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Planning and Protection

​​​​​​​​​​​​​​​​​​​​​​​​​​​​​​​​​​​​​​​​​​​​​​​​​​​​​​​​​​Per- and polyfluoroalkyl substances (PFAS) are a large group of chemicals that have been widely used for decades due to their ability to resist heat, oil, grease, and water. Common uses include non-stick cookware, stain-resistant carpets and fabrics, food packaging, and fire-fighting foam. These chemicals break down very slowly in the environment and can be found in water, air, soil, fish, and wildlife. They have also been identified in the blood of people across the globe. There is evidence that exposure to PFAS chemicals may have harmful health effects. Researchers and state and federal agencies continue to investigate the potential health effects, levels of PFAS in the environment, and management options. For additional information, explore the links on this page.​​

In 2019, department staff sampled finished drinking water from 81 community public drinking water treatment plants (WTP).  WTPs were selected to represent surface and groundwater sources, urban and rural land-use influence, and varying sizes of populations served. One or more PFAS were detected in 41 of the 81 WTPs. Click the link below to read the full report.​

In 2023, staff sampled finished drinking water from an additional 113 water treatment plants not included in the 2019 study. Results from that study are available at the links below.
In 2020, staff sampled 40 surface water locations across the Commonwealth.  Monitoring stations were selected to fill data gaps and represent each of the major river basins in the state.  Upstream catchment areas for these monitoring stations ranged from 0.8 to 4,288 square miles. One or more PFAS were detected at 36 of the 40 monitoring stations. Click the link below to read the full report.

In 2021, the Department for Environmental Protection (DEP) continued its efforts to evaluate potential paths of exposure to PFAS with a pilot project to test for PFAS in fish from state waters. Current scientific research indicates that certain PFAS can build up in fish over time, and consuming fish from PFAS-contaminated waters can be a route of exposure for people. Three streams from the 2020 surface water study with confirmed levels of PFAS were selected initially. Four additional streams were added in early 2022, as well as fish from a separate lake study. Fish sampled included black bass and sunfish species.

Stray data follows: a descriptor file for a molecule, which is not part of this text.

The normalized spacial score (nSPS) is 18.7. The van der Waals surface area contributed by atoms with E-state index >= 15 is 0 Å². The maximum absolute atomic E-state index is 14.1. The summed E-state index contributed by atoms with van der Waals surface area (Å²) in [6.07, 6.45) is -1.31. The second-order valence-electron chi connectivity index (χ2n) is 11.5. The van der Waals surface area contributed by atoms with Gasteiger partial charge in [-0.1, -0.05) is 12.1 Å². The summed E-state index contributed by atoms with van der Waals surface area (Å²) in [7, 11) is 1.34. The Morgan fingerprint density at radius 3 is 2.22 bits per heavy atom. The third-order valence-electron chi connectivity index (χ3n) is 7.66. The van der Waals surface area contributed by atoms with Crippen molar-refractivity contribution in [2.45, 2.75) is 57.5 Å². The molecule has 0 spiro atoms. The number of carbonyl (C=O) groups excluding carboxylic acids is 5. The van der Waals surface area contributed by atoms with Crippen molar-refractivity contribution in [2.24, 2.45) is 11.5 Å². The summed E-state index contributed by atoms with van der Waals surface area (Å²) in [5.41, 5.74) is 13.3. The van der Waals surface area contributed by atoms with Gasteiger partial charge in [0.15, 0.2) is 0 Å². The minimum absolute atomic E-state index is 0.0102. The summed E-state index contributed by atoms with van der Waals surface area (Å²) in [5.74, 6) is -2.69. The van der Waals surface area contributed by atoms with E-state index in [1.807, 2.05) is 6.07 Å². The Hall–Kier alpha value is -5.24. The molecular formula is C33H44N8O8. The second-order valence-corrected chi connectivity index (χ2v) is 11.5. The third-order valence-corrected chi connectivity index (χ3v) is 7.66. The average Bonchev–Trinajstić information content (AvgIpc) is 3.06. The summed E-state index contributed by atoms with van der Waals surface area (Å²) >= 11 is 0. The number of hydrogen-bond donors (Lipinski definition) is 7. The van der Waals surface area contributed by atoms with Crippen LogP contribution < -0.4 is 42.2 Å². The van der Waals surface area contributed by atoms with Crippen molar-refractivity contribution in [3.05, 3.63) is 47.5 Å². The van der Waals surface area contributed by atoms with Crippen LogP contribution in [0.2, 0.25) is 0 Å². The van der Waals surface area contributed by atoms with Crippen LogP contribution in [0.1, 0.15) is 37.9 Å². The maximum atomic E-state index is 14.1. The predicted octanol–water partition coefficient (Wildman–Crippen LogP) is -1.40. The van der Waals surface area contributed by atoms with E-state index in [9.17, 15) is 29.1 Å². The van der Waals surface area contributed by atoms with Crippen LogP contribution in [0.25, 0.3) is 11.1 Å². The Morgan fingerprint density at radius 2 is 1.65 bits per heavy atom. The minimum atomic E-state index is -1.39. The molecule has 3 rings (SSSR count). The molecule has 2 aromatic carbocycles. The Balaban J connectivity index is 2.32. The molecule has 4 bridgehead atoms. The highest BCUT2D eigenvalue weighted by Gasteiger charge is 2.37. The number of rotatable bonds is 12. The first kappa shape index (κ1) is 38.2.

PFAS were detected in all 98 samples from the two projects. Perfluorooctane sulfonic acid (PFOS) occurred at the highest concentrations of any PFAS. Results for PFOS ranged between 0.31 and 50 parts per billion (ppb) in fish tissue. Fifteen other PFAS were detected in at least one sample at concentrations of 18 ppb or less. The average concentration of PFOS in fish from the stream study was 13 ppb; the average for fish from the lake study was 5 ppb. 

To lower potential health risks associated with PFAS, the DEP, Department for Public Health, and Department of Fish and Wildlife Resources recommend that citizens follow existing statewide fish consumption guidance for mercury and any site-specific advisories. Recent information from the US EPA indicates that infants and young children may be particularly sensitive to some health effects associated with PFAS.  In the interim while staff collect additional data and information, sensitive populations may want to exercise additional caution when making choices on the frequency and quantity of fish consumed from state waters.

An Interim Report is available to read more. A Frequently Asked Questions document is also available. 

To learn more about current fish consumption advisories, visit the Fish Consumption Advisories webpage.​

​Additional PFAS fish tissue data are available here: PFAS Fish Tissue Data​.